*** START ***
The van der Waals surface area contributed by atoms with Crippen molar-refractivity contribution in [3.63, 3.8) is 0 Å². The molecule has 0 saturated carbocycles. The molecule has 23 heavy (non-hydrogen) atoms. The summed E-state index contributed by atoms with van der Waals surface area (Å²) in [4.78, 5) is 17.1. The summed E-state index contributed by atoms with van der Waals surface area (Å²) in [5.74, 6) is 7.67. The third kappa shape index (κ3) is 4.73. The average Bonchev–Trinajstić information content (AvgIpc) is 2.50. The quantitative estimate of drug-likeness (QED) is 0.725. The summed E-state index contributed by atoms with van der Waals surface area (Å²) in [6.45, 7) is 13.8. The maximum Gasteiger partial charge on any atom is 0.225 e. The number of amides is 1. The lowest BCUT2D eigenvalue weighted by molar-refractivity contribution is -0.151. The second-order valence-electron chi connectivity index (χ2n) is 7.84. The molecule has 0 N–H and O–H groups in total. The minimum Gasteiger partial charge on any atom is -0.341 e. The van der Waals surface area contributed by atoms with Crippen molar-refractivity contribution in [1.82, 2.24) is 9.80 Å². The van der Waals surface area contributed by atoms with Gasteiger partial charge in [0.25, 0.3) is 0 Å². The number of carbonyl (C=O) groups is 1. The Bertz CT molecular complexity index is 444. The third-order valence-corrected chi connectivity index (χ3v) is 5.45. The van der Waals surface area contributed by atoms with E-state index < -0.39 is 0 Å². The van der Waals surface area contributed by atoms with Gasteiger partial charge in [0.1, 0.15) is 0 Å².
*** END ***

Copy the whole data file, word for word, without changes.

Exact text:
The van der Waals surface area contributed by atoms with Crippen molar-refractivity contribution in [3.63, 3.8) is 0 Å². The molecule has 0 saturated carbocycles. The molecule has 23 heavy (non-hydrogen) atoms. The summed E-state index contributed by atoms with van der Waals surface area (Å²) in [4.78, 5) is 17.1. The summed E-state index contributed by atoms with van der Waals surface area (Å²) in [5.74, 6) is 7.67. The third kappa shape index (κ3) is 4.73. The average Bonchev–Trinajstić information content (AvgIpc) is 2.50. The quantitative estimate of drug-likeness (QED) is 0.725. The summed E-state index contributed by atoms with van der Waals surface area (Å²) in [6.45, 7) is 13.8. The maximum Gasteiger partial charge on any atom is 0.225 e. The number of amides is 1. The lowest BCUT2D eigenvalue weighted by molar-refractivity contribution is -0.151. The second-order valence-electron chi connectivity index (χ2n) is 7.84. The molecule has 0 N–H and O–H groups in total. The minimum Gasteiger partial charge on any atom is -0.341 e. The van der Waals surface area contributed by atoms with Crippen molar-refractivity contribution in [1.82, 2.24) is 9.80 Å². The van der Waals surface area contributed by atoms with Gasteiger partial charge in [0.25, 0.3) is 0 Å². The number of carbonyl (C=O) groups is 1. The Bertz CT molecular complexity index is 444. The third-order valence-corrected chi connectivity index (χ3v) is 5.45. The van der Waals surface area contributed by atoms with E-state index < -0.39 is 0 Å². The van der Waals surface area contributed by atoms with Gasteiger partial charge in [0.1, 0.15) is 0 Å².